This all may sound weird, I know. I thought so at first as well. But then I started thinking about it in human terms-- were I a person standing in the room giving you directions around an unfamiliar part of town, I might be wrong about certain landmarks, the distance between two streets, the number of stoplights between here and there, etc.. yet somehow, while I reason about directions and guide you through them, I don't avoid giving you any help at all just because I completely forgot one step in the process (like how to get out of the parking lot, for example). Likewise, (person-to-person), you're more likely to to find my directions useful in some way, shape or form, even if I am unsure about a few steps. Why couldn't we approach software like that? Take the worst case scenario in each instance: in the person-to-person example, if my directions are completely off, you can probably stop and ask for directions. In the software example, you will probably call a help desk anyway.

Software is just going to keep gaining in complexity, and systems will need more and more work integrating with each other. It's not a bad idea to ask ourselves, where do we want to invest our time developing these systems? Hire a staff of thirty to chase bugs everywhere and sanitize a limited number of "happy paths" through the system? Or use the same size or smaller team to focus on critical elements of the system, using probabilistic reasoning for other parts, in order to get the user some sort of feedback so they can get back to more important things?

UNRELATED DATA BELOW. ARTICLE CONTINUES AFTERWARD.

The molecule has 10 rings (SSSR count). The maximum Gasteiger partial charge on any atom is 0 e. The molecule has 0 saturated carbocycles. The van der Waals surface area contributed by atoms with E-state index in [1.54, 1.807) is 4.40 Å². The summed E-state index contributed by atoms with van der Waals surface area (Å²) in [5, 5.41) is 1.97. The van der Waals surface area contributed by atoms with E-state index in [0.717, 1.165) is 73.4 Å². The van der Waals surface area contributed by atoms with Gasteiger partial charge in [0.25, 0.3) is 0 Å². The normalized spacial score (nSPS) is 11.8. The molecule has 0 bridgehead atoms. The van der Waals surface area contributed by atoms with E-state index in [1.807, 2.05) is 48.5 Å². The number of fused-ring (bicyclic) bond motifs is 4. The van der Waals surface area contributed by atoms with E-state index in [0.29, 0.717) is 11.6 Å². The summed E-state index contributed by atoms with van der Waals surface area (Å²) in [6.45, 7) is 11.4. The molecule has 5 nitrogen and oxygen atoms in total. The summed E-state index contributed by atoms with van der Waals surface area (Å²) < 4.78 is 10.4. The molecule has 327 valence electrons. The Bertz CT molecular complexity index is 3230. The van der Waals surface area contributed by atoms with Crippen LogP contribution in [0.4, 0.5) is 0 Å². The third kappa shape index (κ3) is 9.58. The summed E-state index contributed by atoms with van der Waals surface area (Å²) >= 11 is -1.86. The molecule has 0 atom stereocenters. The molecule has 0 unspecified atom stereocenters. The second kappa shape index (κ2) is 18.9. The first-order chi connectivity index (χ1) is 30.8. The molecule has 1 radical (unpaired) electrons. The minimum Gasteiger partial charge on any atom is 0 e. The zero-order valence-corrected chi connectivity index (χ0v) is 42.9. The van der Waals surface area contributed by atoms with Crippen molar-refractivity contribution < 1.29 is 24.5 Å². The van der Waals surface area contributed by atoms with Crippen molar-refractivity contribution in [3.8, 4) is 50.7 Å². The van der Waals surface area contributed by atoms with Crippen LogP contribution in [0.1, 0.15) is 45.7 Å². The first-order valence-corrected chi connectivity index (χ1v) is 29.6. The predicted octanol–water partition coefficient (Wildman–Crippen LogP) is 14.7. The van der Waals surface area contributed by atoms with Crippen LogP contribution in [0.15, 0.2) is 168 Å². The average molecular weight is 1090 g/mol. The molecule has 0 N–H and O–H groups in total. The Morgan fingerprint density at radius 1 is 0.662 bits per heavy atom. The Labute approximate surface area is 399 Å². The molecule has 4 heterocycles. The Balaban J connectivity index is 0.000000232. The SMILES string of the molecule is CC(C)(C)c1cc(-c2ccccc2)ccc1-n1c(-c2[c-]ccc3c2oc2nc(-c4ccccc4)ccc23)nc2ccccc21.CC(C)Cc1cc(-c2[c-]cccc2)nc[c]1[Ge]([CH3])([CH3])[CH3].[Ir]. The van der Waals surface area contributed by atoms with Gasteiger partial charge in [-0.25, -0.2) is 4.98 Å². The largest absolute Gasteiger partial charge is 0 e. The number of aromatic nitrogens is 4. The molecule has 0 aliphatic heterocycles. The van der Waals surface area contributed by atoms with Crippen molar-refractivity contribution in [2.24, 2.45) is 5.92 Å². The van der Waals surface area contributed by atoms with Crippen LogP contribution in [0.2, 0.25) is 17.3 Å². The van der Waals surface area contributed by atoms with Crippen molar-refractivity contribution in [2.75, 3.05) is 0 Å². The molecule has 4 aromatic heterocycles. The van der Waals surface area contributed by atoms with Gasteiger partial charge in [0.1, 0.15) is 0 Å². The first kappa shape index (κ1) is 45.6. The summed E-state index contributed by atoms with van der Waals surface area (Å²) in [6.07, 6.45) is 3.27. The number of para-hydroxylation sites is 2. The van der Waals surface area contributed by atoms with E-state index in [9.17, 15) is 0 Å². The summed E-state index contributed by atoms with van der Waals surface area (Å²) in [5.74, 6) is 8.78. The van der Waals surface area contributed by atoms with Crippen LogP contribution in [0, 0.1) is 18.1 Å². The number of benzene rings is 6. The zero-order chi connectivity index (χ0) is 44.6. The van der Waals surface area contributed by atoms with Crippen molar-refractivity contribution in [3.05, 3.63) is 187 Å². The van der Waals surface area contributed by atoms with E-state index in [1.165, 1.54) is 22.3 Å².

In any case, I found Rinard's fairly engaging as a speaker. Doing a search on MIT's site, I found some interesting material he's published you might want to check out as well.

October 19, 2005

Aspects from afar

Tuesday @ oopsla

This has been the first year I've really taken a close look at aspects due to my work at G2, particularly in reference to Spring, so I decided to sit in on this lecture in order to get a bit more perspective on aspects "in the large". I can't say I changed my mind very much about aspects (I still think it holds some promise, but I'm also still skeptical), but I think I've been able to think a bit better about what I do and don't like about aspects.